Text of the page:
New Tax Laws and Your Giving Intentions

Shirley M Ikehara
article top
Shirley M Ikehara

By Shirley M. Ikehara – Most people have an organization or cause they’re passionate about, and contributing financially to non-profit organizations may be a part of many peoples’ annual financial plans. In planning for 2013, consider the America Taxpayer Relief Act of 2012 that was part of the legislation to partially avoid the “fiscal cliff.” This legislation could have implications on your charitable giving intentions, particularly if your income exceeds certain thresholds.

The changes may enhance the tax advantages of making charitable donations in some cases, while at the same time creating a less favorable tax environment in other cases. It is important to note that most taxpayers won’t see any impact on the tax status of their charitable donations in 20131.


Charitable IRA Rollover in Place for 2013

A popular strategy used in the past by individuals age 70½ or older was to roll IRA dollars directly to a qualified charity. The new tax bill reinstated this provision for direct charitable rollovers of up to $100,000 for 2013. The charitable IRA rollover offers two notable advantages:

  1. Rather than claiming income from an IRA distribution and then deducting the amount of the contribution on a tax return, the money can be rolled directly to the charity. This avoids the need to claim income first before making the deduction, potentially reducing the overall tax liability2.
  2. For those who must take required distributions from their Traditional IRA (an obligation after reaching age 70½), all or some of that distribution can be represented in the charitable IRA rollover. Again, this eliminates the requirement to claim income when the individual may not need it to meet living expenses.

For now, the IRA direct charitable rollover provision does not apply beyond 2013.

Limits on Itemized Deductions

There has been much publicity about the reinstatement of a law that expired after 2009 that calls for a limit on itemized deductions. The so-called Pease Provision (named for a retired Congressman who authored the law) applies a limit on married couples filing a joint return who earn more than $300,000 and single tax filers earning more than $250,000.3

The Pease Provision applies a 3 percent cut in itemized deductions based on adjusted gross income (AGI) that exceeds the above-listed thresholds. In the case of a single person earning $400,000 in AGI in 2013, $150,000 will be used to determine the 3 percent reduction in itemized deductions. Three percent of $150,000 results in deductions being reduced by $4,500. For a married couple filing a joint return with earnings of $500,000, itemized deductions would be reduced by $6,000 (3 percent of the $200,000 above the threshold amount for married couples). However, a taxpayer can’t lose more than 80 percent of their deductions, and the reduction doesn’t apply to certain itemized deductions (i.e. medical expenses, casualty and theft losses).

What’s important to keep in mind is that the reduction in itemized deductions is calculated based on the amount of AGI, not on the value of deductions taken. Most taxpayers will not see their charitable deductions impacted by these limitations. There are rare situations when individuals with itemized deductions that represent a very small share of total income may have less incentive (from a tax perspective) to expand those deductions.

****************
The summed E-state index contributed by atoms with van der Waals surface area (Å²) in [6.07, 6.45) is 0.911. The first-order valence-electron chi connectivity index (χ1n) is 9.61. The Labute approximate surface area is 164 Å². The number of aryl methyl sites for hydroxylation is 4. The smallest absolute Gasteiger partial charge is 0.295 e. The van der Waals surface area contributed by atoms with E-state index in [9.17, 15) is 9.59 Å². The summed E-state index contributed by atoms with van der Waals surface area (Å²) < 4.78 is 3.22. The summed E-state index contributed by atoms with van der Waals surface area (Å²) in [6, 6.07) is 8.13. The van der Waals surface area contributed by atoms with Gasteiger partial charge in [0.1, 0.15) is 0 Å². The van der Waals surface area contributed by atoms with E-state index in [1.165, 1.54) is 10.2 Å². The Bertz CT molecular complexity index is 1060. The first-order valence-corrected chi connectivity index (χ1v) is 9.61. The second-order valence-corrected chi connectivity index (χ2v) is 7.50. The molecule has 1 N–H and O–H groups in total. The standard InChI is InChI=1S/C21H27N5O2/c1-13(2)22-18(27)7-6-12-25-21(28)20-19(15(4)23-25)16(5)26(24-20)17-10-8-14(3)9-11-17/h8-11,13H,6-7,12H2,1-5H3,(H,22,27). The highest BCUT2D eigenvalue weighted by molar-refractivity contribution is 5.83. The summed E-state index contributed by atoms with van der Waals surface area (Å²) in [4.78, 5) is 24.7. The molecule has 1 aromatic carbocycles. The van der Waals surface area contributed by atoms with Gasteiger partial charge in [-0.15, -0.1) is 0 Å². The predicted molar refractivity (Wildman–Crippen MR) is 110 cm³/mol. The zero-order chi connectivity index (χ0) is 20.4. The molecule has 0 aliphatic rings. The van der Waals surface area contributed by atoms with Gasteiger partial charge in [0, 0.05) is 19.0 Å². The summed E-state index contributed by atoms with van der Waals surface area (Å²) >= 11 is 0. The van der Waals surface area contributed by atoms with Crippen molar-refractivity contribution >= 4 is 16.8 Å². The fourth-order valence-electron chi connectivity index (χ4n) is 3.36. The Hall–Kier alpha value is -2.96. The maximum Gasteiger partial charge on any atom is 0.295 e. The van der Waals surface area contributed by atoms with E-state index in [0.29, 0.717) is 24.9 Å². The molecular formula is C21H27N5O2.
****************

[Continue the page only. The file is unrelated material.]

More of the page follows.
The benefit to higher income taxpayers

Taxpayers subject to the reduction in itemized deductions may have more reason to expand giving anyway. At the highest levels, tax rates have increased. For single filers with taxable incomes over $400,000 and married couples filing a joint return with taxable incomes above $450,000, the highest tax rate has risen to 39.6 percent from the previous top rate of 35 percent.

As a result, for every $1,000 in annual charitable contributions, federal income taxes may be reduced by $396 dollars (not accounting for the limit in itemized deductions mentioned above or state income taxes) for taxpayers in the top income tax bracket. In and of itself, each charitable gift for these taxpayers has a more favorable impact on tax liability than was the case in previous years.

Gifting appreciated assets

Those in higher brackets may also want to explore the benefits of gifting appreciated assets such as stocks that have grown in value in recent years.

Those meeting the $400,000 (individual) and $450,000 (married couples) taxable income threshold are also subject to a long-term capital gains tax of 20 percent on gains from the sale of appreciated assets, a bump up from the previous top rate of 15 percent. As an example, by gifting to a qualified charity shares of stock that have risen in value, the investor avoids the capital gains tax and may be able to deduct the fair market value of the gift from his or her income. Gifting appreciated assets (to the extent the gains would otherwise fall into the top tax bracket) is not a new strategy, but may be more appropriate given the new, higher tax rates that now apply to some investors.

No matter what your giving intentions are, it’s important to understand how tax changes can impact your financial plans. Consider working with a tax advisor or another financial professional if you plan to gift a significant amount to charity this year.


Shirley Ikehara, CFP®, CFS®, CRPC®, is a Financial Advisor (and CERTIFIED FINANCIAL PLANNER practitioner™) with the practice of Shirley Ikehara & Associates at Ameriprise Financial Services, Inc. in Honolulu, Hawaii. She specializes in fee-based financial planning and asset management strategies and has been in practice for 17 years. Shirley is licensed/registered to do business with U.S. residents only in the states of Hawaii, California, Virginia, and Pennsylvania.